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The Girl in the Red Boots: Making Peace with My Mother

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In this compelling memoir, a wounded healer unpacks a complex mother and daughter relationship, with surprising results.

Sometimes, you come across a book you did not know you needed to read. This is one of them. The first chapter hooked me in. And by the time I reached the last page, I’d enjoyed a free therapy session that left me with much to ponder about my own relationships.


During an exploration of the mother-daughter dynamics with clients who struggle with eating disorders, this accomplished psychotherapist uncovers a memory of her own childhood trauma. She explores it further and learns more about her relationship with her mother than expected.


It forced her to examine the ambivalence towards her own mother, with whom she longed to have a deep emotional connection. The Biblical proverb “physician, heal yourself” comes to life as the author weaves together stories from her practice and her own life. As she helps others, she helps herself.


Dr. Rabinor unravels buried trauma in her own life and that of her patients with every “little experiment” she proposed during sessions. Her vulnerability encourages her clients to deal with their hurts, grief, and healing. Moreover, she embarks on a journey of forgiveness, acceptance and gratitude.


The author’s work uncovered mothers who did the best they could by following their doctor’s orders. Few could access the invaluable tools of therapy, such as communication and self-examination. It highlights why it’s important to ask “why” and to put yourself in the shoes of others. Also, as Dr. Rabinor reflects on her own life, she reveals the significance of the book's title.


This doctor is a skilled storyteller; she pulls you into the story with her conversational style of writing. You’ll feel as if you’ve sat down to share a cup of tea with her, and leave you itching to spill the secrets of your own heart. It will make you reflect on your relationship with your mother, and your own children if you are a parent. But this is not just a story for or about mothers. It is for everyone who’d like to examine their past hurts and learn about the power of forgiveness and acceptance.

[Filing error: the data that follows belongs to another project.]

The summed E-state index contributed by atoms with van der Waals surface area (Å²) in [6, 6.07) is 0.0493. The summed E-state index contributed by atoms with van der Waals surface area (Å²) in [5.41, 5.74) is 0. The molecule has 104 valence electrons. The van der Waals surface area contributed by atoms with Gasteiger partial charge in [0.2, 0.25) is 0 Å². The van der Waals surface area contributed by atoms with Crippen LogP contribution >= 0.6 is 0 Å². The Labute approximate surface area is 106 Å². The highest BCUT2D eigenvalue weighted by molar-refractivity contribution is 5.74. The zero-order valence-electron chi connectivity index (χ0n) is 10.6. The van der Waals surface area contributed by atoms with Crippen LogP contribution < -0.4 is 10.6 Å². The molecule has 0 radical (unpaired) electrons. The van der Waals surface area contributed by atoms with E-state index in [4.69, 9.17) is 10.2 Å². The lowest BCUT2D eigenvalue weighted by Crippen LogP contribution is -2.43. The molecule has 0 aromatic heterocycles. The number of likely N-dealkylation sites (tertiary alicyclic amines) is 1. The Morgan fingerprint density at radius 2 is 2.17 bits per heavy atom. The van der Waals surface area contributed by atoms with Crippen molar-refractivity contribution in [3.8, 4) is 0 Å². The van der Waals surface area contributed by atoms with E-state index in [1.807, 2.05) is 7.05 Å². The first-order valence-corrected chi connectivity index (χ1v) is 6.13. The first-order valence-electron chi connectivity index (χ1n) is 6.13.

Finally, in the last chapter, you’ll find guided imaginary exercises drawn from workshops and mentioned in the book. It will open your heart and serve as prompts for your own inner work. I highly recommend this book.

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I am a content creator by day and an avid reader by night. Growing up, I'd often read three books in a day, sometimes by candlelight. My taste in reading is ecletic. As an indie writer I like to support other writers, publishing reviews on Goodreads, Bookbub, Amazon and my own blog.

About the author

Judith Ruskay Rabinor, Ph.D. is a clinical psychologist, author, consultant and psychotherapist with an office on line and in New York City. The author of three books, she has four decades of experience working with individuals, couples, groups and families. In addition, she coaches writers. view profile

Published on May 04, 2021

Published by She Writes

70000 words

Genre: Biographies & Memoirs

Reviewed by